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2019 Keller Award Winner, Becky Poole, Continues Her Passion for Cattle Research

A man and woman wearing an NC State t-shirt work on cattle research.
Associate Professor Dan Poole works with Becky Poole on cattle research.

Rebecca ‘Becky’ Poole has embodied the “Think and Do” lifestyle that her education at NC State trained her to have. From producing award-winning research as a student at NC State to continuing her academic career at Texas A&M University, Poole has maintained a high degree of academic excellence throughout her studies.

Poole began her academic career at CALS pursuing a degree in animal science. Like many animal science majors, Poole went into the field with an interest in veterinary medicine, but soon realized just how many opportunities she had to choose from in the expansive field.

“I was intrigued with large animals, like cattle and sheep and pigs and livestock,” Poole said. “And so I looked at research options and I got to do undergraduate research with Dr. Charlotte Farin, looking at estrus synchronization protocols.”  

Her budding interest in large animals became much more of a passion the further she delved into the material. Upon completion of her undergraduate degree, Poole made the decision to continue her studies through a master’s program at Virginia Tech. At Virginia Tech, Poole conducted research on the impacts of human obesity on fertility using pigs as her biomedical model. 

Poole’s thirst for expertise in her field continued after completing her master’s program. Her passion for education led Poole back to her alma mater for a Ph.D. program. It was back at NC State where she was given access to work with the species she had long been passionate about: beef cattle.

A cow in the middle of a field
Becky Poole’s research focuses on mitigation strategies to improve the reproductive performance of cattle that graze tall fescue.

Poole’s decision to return to NC State for her doctorate was largely influenced by the fortunate circumstances of talking to her soon-to-be advisor, Dr. Dan Poole (no relation). It was during their initial phone call that the two realized they shared more in common than just a last name.

“It was like talking with an old friend. It was so easy, and I felt so comfortable talking about my research interest and how that would mesh well with his research program. We just kept going back and forth on different ideas,” Poole said. “Something that’s sometimes overlooked but so important for a Ph.D. program is, ‘Do you work well with your mentor?’ And you need to work well with them and feel comfortable with them as far as talking about your ideas. And I did.”

Poole credits much of her academic success to the great relationship she and Dr. Poole were able to build while she conducted her research. Dr. Poole’s lab focused on fescue toxicosis, a disease that can affect cattle that graze tall fescue. As a result of grazing in tall fescue, cattle are less likely to shed their winter coats during the hot season, which leads to many heat-stressed complications, including reproductive problems. Becky Poole’s research continued Dr. Poole’s studies. She looked at mitigation strategies to improve the reproductive performance of cattle that graze tall fescue.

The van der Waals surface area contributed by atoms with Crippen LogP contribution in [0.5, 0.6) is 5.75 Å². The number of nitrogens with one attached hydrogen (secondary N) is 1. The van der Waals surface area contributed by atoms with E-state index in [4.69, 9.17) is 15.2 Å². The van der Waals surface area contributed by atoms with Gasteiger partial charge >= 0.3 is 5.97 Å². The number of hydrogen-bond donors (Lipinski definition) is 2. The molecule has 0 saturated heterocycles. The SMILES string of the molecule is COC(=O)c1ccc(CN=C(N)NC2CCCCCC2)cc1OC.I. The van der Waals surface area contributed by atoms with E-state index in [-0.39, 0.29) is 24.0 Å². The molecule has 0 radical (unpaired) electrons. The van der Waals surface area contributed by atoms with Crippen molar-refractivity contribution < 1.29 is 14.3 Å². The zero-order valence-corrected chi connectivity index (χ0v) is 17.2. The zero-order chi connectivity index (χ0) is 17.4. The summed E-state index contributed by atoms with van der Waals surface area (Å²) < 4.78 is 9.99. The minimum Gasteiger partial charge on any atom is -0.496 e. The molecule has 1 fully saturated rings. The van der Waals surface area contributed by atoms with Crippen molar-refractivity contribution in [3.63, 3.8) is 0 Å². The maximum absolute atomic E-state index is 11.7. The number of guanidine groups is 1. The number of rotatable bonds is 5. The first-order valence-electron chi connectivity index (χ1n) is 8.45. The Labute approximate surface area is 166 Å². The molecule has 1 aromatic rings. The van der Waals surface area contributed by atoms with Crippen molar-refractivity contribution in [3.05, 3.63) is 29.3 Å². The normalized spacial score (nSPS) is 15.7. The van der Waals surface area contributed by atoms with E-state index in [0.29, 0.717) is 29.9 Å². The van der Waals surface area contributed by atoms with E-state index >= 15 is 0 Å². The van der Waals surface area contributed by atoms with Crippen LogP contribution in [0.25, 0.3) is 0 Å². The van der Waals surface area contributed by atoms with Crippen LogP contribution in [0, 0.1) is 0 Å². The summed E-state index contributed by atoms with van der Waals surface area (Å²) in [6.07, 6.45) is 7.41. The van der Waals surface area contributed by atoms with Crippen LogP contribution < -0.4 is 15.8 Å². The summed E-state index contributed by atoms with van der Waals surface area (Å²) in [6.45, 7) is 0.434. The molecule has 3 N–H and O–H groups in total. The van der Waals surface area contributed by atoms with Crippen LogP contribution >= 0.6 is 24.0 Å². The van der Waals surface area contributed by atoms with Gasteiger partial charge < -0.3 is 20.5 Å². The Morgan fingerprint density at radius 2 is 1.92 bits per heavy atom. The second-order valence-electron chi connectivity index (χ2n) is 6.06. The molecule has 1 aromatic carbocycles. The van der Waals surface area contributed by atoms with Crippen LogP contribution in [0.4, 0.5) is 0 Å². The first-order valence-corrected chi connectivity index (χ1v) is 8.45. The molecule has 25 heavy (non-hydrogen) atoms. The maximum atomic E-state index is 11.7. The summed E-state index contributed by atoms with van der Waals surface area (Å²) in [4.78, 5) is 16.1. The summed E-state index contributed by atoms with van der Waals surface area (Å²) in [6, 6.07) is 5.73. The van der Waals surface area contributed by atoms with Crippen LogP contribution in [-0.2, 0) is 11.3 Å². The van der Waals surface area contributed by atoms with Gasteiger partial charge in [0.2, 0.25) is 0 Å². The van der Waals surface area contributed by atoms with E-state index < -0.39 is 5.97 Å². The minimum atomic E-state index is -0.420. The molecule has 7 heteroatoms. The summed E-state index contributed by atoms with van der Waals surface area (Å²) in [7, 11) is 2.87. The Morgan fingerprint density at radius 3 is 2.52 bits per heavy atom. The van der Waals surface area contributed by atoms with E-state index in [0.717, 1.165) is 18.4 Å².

For the second portion of her dissertation, Poole looked further into the immune systems of these cattle. She wanted to know if cattle that consumed the fescue toxin would respond differently if exposed to a vaccine.

It wasn’t until earlier this year that Poole had realized her research had been selected by CALS as the winner of the Kenneth R. Keller Research Award. The Keller Award is given out each year to recognize outstanding doctoral dissertations within CALS.

“When you think about the college, there’s just so many good scientists and disciplines within the college: poultry science, plant science, or crop and soil science and biochemistry — you name it,” Poole said. “And so to have been selected for that to be the best dissertation of all of the great dissertations that came out this year is just so humbling. I’m honored to have won it.”

Poole is currently doing postdoctoral research at Texas A&M University on the microbiome of the reproductive tract in cattle. She is looking to see if the presence of different bacterial species in the reproductive tract has any bearing on the outcome of fertility.

When not focusing on research, Poole can be found navigating her newfound responsibilities of being an educator. At TAMU, Poole has been given the opportunity to fill in as a guest lecturer in a reproduction class for one of her colleagues. 

“I just love being in front of a classroom full of students, and I’m a very interactive teacher,” Poole said. “I try to give them personal experiences and things I’ve gone through. And so I try to keep a good mindset when I’m teaching and give them real-world examples to kind of help put it all into perspective.”

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